Midlands Engine attracts record inward investment and job creation

Date posted: June 12, 2018
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The Midlands Engine region has recorded its highest number of foreign direct investment (FDI) projects in the past decade.

8% increase in foreign direct investment (FDI) projects recorded in the Midlands – from 130 to 140.
Midlands Engine secures the second highest number of jobs (10,606), behind the Northern Powerhouse (14,158).
Birmingham and Coventry ranked in 4th and 6th place respectively in the top 20 UK cities for attracting FDI in the UK

The Midlands Engine region has recorded its highest number of foreign direct investment (FDI) projects in the past decade, with an 8% increase in 2017 compared to the previous year – up from 130 to 140.
According to EY’s 2018 UK Attractiveness Survey, the Midlands Engine lags behind London (459 projects), the Northern Powerhouse (235 projects) and the southern region of England (203 projects), but is ahead of Scotland (116 projects).

However, when comparing employment statistics, the Midlands Engine region secured the second highest number of jobs created from these FDI investments (10,606 jobs) behind the Northern Powerhouse (14,158 jobs) – but ahead of London (8,552).

The number of job creation as a result of FDI investments in the Midlands in 2017 has seen an increase of 18% compared to the previous year (up from 8,990 to 10,606) and marks the highest number of jobs secured in the region in a year over the last decade. The region has increased the number of jobs secured in each of the last four years.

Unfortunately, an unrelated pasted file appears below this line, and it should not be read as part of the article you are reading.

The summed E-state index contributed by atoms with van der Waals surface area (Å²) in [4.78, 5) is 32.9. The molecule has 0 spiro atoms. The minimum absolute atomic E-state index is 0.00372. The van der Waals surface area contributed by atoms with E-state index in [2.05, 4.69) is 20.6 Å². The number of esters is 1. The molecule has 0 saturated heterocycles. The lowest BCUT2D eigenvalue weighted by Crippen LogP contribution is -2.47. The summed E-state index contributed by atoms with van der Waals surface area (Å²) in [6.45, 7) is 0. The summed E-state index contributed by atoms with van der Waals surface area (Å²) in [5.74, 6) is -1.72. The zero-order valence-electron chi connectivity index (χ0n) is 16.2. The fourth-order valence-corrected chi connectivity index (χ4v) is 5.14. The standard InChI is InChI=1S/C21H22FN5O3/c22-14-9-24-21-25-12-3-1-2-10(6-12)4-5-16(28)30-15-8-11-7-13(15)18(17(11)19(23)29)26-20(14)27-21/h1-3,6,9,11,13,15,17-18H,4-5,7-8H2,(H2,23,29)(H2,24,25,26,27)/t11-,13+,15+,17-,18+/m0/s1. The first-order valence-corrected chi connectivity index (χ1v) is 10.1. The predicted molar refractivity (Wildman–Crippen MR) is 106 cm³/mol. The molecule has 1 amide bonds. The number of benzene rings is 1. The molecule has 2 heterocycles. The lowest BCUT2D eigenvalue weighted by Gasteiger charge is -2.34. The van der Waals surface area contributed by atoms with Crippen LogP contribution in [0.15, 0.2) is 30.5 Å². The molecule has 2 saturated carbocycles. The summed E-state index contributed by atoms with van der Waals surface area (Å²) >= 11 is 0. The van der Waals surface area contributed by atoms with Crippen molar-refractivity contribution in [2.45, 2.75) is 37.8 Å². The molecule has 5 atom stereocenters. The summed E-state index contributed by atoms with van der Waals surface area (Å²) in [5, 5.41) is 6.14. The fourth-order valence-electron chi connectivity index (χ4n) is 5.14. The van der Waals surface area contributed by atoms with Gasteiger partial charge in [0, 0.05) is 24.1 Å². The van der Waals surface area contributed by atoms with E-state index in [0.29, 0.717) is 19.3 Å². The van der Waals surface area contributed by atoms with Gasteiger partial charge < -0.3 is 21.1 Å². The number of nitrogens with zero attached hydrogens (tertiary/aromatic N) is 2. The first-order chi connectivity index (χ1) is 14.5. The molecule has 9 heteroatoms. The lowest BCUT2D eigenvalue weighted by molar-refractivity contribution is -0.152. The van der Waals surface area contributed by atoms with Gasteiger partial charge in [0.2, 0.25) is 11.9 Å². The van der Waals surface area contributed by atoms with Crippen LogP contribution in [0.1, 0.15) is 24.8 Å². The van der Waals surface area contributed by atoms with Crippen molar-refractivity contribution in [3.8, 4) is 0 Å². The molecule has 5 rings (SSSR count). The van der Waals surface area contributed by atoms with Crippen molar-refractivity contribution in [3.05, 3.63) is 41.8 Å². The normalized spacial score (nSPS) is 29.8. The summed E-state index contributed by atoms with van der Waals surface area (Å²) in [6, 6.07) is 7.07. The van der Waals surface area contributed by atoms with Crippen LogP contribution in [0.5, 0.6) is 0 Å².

Top rated cities and towns in the Midlands
Birmingham continued to dominate the region in terms of attracting FDI, by securing 21 projects in 2017, although this was down 34% on 2016. Birmingham ranked 4th in the top 20 locations in the UK, behind London, Manchester and Edinburgh. Coventry had a more successful year than in 2016, by increasing its ranking to joint 6th place with a 60% increase in projects.

Solihull and Nottingham were also within the top 20 most attractive locations to investors in the UK. Solihull increased projects by 40% to seven projects in 2017 and ranked joint 18th place. Nottingham shared its 20th place with six other locations, recording six projects after just one project was recorded in 2016. One Solihull-based project involved in transport and logistics secured over 1,600 jobs in 2017.

Investment driven by sales and marketing, manufacturing and digital
The largest number of projects investing in the Midlands Engine region, by activity type, were in sales and marketing, with 50 projects attracted to the region, representing 36% of the total number of investment projects in 2017 (up from 32% in 2016).

The second largest number of projects were created in manufacturing, with 48 projects – the highest number of such investments recorded in the decade (and up 55% on 2016).
In the UK as a whole, the sector that generated the largest number of projects was digital. In the Midlands, digital projects saw a 36% increase in 2017 compared to the previous year with 15 projects in 2017 and 11 of these located in the West Midlands.
Success of the Midlands Engine

Simon O’Neill, Managing Partner at EY in the Midlands, comments: